When dealing with anything set in modern times—today for instance—you have to start taking computers and phones and medical equipment and transportation and all that sort of thing into account. It’s going to impact the character’s lives in a personal way, and in a way it wouldn’t if you were writing, say, historical or fantasy.
This is even more true for a futuristic world.
As I worked on Palladia—and as I’m still working on it, since there’s going to be a third book you don’t know anything about yet—what was foremost in my mind was creating a sense of realness, of normal daily life, to this very advanced kind of society. It’s several hundred years in the future, so you’ve got lots of devices these young people and their families have around them that we don’t have to deal with or think about at all. I want Palladia to feel like a real place you could live. That instead of being an expansion of all kinds of technology for the future, from our point of view, this is just ordinary life for these kids. They have to make schedules, fill out paperwork—wouldn’t it be fun if a societal collapse could get rid of that by bringing on a simpler time? But I doubt it will happen.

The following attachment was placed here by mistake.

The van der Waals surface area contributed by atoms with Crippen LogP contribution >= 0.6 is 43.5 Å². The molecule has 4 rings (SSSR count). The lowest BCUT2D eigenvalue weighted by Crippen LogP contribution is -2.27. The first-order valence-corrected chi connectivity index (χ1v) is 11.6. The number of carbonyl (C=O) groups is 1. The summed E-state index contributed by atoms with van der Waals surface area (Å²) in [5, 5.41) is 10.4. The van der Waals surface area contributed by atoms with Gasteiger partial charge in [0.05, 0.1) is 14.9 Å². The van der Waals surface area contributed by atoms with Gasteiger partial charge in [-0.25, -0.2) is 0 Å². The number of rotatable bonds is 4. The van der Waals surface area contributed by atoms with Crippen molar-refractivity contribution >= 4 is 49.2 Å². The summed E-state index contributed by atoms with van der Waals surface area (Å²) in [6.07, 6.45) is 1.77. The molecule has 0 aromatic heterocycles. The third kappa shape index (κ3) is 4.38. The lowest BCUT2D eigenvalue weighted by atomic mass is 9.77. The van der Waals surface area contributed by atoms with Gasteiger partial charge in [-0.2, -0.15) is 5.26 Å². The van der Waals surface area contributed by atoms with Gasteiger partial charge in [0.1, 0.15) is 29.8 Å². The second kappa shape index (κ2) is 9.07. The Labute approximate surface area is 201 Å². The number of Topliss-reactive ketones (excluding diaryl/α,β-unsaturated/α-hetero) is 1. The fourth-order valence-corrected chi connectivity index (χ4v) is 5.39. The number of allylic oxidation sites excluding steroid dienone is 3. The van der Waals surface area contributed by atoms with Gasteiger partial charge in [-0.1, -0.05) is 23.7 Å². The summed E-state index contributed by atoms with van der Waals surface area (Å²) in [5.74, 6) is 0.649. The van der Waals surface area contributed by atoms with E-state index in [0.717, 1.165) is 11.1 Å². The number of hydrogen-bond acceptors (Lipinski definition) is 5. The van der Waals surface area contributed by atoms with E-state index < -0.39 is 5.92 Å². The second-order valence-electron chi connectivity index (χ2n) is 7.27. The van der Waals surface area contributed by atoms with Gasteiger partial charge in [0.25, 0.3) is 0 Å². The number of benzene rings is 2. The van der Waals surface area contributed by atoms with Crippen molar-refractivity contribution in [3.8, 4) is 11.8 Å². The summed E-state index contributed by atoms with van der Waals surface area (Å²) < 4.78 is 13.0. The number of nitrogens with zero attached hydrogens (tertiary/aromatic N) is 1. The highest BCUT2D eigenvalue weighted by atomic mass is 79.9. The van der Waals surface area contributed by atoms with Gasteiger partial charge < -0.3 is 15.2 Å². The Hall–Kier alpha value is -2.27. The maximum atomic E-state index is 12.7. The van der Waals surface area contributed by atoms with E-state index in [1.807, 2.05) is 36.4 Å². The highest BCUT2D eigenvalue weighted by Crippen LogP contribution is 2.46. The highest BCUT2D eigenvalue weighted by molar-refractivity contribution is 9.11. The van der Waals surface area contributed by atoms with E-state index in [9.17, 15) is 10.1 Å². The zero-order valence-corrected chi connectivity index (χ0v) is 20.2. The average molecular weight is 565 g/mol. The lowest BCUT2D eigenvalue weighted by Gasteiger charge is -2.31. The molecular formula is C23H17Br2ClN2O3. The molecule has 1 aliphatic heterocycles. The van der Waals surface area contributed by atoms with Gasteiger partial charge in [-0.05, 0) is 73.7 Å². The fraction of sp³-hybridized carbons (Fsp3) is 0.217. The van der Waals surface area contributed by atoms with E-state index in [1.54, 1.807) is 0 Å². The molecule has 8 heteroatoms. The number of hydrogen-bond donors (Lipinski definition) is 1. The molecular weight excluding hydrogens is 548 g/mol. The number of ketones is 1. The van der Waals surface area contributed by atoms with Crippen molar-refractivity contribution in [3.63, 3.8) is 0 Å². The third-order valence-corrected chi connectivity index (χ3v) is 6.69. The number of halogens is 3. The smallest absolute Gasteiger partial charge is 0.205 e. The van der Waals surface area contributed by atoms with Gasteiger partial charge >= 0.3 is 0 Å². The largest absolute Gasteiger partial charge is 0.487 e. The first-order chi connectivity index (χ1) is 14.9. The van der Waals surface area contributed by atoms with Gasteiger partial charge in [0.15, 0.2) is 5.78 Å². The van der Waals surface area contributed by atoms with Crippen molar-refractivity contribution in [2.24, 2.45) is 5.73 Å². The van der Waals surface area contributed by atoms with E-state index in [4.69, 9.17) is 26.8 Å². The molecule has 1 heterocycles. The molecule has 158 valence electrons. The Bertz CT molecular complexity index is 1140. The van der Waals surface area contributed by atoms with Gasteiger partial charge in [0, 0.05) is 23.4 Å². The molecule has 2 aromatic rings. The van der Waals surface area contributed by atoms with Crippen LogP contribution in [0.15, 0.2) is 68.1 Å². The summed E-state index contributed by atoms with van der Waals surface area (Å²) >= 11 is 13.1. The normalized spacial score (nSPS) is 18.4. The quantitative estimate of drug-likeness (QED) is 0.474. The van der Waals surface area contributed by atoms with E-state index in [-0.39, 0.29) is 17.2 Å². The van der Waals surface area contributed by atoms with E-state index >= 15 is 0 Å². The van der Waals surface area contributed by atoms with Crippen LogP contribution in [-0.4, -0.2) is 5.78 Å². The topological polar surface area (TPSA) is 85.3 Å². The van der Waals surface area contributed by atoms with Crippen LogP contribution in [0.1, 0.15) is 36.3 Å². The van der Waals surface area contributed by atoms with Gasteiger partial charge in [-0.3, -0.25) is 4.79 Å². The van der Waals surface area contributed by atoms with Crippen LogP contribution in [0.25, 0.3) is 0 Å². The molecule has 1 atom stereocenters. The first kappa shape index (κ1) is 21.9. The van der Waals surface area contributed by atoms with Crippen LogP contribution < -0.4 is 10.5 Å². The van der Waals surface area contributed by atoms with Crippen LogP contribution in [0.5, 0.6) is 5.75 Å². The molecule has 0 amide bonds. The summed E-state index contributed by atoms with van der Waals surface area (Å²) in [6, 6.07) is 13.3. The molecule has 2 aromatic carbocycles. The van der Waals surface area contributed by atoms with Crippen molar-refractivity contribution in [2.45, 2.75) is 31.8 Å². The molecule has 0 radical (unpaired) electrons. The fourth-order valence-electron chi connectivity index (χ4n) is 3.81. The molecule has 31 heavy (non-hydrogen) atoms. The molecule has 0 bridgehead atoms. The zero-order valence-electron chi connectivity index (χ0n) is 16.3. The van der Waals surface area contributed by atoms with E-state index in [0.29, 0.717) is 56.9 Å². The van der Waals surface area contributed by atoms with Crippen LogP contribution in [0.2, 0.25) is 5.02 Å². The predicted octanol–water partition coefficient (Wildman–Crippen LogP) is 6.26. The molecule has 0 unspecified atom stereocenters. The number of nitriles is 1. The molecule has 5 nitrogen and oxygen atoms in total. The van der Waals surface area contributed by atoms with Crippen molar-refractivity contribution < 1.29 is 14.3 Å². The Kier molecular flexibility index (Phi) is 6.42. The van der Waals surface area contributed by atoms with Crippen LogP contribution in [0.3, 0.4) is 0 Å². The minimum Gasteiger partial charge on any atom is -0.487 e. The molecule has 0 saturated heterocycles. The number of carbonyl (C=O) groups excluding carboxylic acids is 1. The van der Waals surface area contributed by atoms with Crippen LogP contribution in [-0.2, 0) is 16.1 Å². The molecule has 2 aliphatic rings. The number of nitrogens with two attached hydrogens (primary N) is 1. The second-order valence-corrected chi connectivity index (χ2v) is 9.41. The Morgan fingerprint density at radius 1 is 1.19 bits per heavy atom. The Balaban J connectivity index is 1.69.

And in the midst of all this abundance of what is slick and gadgety and high-powered, they’re jumping off of little starships to go into an old church and practice plays based on moldy classics. They have this symbiotic relationship with the past too. They aren’t self-conscious about what surrounds them and that’s important to me to show about the characters because they wouldn’t be. Self-consciousness shows our minds poking into the story and going, “oh wow, look at their weird world!” But they wouldn’t feel that way. It’s daily life in a fantastic world, so it feels daily as if you were living there yourself.
And there will be more updates.
I live surrounded by cultivated fields that rapidly give way to wild flowers, wild plants, and wild life. I get most of my ideas while drifting innocuously around my house and some of those ideas get into print.